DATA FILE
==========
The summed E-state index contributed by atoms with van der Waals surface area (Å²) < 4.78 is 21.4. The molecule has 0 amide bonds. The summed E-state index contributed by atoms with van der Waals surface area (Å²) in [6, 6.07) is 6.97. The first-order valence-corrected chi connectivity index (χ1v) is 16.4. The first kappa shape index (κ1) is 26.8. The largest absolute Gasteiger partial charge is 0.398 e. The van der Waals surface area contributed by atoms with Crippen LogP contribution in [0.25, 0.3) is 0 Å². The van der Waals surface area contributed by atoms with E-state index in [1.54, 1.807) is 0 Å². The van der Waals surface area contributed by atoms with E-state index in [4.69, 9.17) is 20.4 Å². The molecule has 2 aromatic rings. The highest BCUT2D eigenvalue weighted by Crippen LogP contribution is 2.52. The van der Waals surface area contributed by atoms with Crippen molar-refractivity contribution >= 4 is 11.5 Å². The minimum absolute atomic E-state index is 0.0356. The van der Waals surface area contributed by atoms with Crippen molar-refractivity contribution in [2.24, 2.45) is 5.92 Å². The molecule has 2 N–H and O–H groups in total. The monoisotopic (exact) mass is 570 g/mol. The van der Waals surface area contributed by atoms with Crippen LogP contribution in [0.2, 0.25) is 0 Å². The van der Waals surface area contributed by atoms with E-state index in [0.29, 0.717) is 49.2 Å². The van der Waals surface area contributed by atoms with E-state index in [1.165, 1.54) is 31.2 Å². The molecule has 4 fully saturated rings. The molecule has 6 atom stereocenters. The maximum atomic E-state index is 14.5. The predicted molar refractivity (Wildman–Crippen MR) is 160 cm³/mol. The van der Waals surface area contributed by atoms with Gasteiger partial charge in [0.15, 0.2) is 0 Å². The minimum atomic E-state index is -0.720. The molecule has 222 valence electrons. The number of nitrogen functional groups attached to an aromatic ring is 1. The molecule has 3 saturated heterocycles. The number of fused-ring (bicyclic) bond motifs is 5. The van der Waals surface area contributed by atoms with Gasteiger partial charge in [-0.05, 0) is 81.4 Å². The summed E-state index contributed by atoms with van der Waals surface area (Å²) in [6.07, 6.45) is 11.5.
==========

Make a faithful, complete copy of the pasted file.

The summed E-state index contributed by atoms with van der Waals surface area (Å²) < 4.78 is 21.4. The molecule has 0 amide bonds. The summed E-state index contributed by atoms with van der Waals surface area (Å²) in [6, 6.07) is 6.97. The first-order valence-corrected chi connectivity index (χ1v) is 16.4. The first kappa shape index (κ1) is 26.8. The largest absolute Gasteiger partial charge is 0.398 e. The van der Waals surface area contributed by atoms with Crippen LogP contribution in [0.25, 0.3) is 0 Å². The van der Waals surface area contributed by atoms with E-state index in [1.54, 1.807) is 0 Å². The van der Waals surface area contributed by atoms with E-state index in [4.69, 9.17) is 20.4 Å². The molecule has 2 aromatic rings. The highest BCUT2D eigenvalue weighted by Crippen LogP contribution is 2.52. The van der Waals surface area contributed by atoms with Crippen molar-refractivity contribution >= 4 is 11.5 Å². The minimum absolute atomic E-state index is 0.0356. The van der Waals surface area contributed by atoms with Crippen molar-refractivity contribution in [2.24, 2.45) is 5.92 Å². The molecule has 2 N–H and O–H groups in total. The monoisotopic (exact) mass is 570 g/mol. The van der Waals surface area contributed by atoms with Crippen LogP contribution in [0.2, 0.25) is 0 Å². The van der Waals surface area contributed by atoms with E-state index in [0.29, 0.717) is 49.2 Å². The van der Waals surface area contributed by atoms with E-state index in [1.165, 1.54) is 31.2 Å². The molecule has 4 fully saturated rings. The molecule has 6 atom stereocenters. The maximum atomic E-state index is 14.5. The predicted molar refractivity (Wildman–Crippen MR) is 160 cm³/mol. The van der Waals surface area contributed by atoms with Gasteiger partial charge in [0.15, 0.2) is 0 Å². The minimum atomic E-state index is -0.720. The molecule has 222 valence electrons. The number of nitrogen functional groups attached to an aromatic ring is 1. The molecule has 3 saturated heterocycles. The number of fused-ring (bicyclic) bond motifs is 5. The van der Waals surface area contributed by atoms with Gasteiger partial charge in [-0.05, 0) is 81.4 Å². The summed E-state index contributed by atoms with van der Waals surface area (Å²) in [6.07, 6.45) is 11.5.